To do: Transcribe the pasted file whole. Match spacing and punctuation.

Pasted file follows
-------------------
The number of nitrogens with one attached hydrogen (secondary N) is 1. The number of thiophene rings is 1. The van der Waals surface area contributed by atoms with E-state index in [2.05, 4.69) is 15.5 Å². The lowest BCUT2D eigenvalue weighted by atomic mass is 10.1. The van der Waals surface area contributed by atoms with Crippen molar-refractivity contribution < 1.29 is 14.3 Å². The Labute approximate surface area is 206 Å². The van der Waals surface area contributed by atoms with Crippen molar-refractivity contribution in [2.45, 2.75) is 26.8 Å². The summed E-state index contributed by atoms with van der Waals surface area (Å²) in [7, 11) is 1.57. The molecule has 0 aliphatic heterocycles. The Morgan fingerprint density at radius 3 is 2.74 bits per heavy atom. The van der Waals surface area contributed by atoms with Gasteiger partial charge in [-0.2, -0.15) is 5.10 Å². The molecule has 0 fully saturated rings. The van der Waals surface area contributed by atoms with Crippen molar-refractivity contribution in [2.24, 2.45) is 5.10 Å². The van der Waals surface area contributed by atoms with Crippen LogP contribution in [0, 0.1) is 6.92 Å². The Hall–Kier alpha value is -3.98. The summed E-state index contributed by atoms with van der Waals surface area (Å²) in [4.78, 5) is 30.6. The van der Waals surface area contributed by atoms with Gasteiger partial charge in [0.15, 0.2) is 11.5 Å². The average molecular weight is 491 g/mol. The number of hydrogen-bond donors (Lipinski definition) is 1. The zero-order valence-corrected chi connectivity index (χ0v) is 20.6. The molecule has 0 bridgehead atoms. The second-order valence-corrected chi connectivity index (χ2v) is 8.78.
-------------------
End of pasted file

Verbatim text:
The number of nitrogens with one attached hydrogen (secondary N) is 1. The number of thiophene rings is 1. The van der Waals surface area contributed by atoms with E-state index in [2.05, 4.69) is 15.5 Å². The lowest BCUT2D eigenvalue weighted by atomic mass is 10.1. The van der Waals surface area contributed by atoms with Crippen molar-refractivity contribution < 1.29 is 14.3 Å². The Labute approximate surface area is 206 Å². The van der Waals surface area contributed by atoms with Crippen molar-refractivity contribution in [2.45, 2.75) is 26.8 Å². The summed E-state index contributed by atoms with van der Waals surface area (Å²) in [7, 11) is 1.57. The molecule has 0 aliphatic heterocycles. The Morgan fingerprint density at radius 3 is 2.74 bits per heavy atom. The van der Waals surface area contributed by atoms with Gasteiger partial charge in [-0.2, -0.15) is 5.10 Å². The molecule has 0 fully saturated rings. The van der Waals surface area contributed by atoms with Crippen molar-refractivity contribution in [2.24, 2.45) is 5.10 Å². The van der Waals surface area contributed by atoms with Crippen LogP contribution in [0, 0.1) is 6.92 Å². The Hall–Kier alpha value is -3.98. The summed E-state index contributed by atoms with van der Waals surface area (Å²) in [4.78, 5) is 30.6. The van der Waals surface area contributed by atoms with Gasteiger partial charge in [0.15, 0.2) is 11.5 Å². The average molecular weight is 491 g/mol. The number of hydrogen-bond donors (Lipinski definition) is 1. The zero-order valence-corrected chi connectivity index (χ0v) is 20.6. The molecule has 0 bridgehead atoms. The second-order valence-corrected chi connectivity index (χ2v) is 8.78.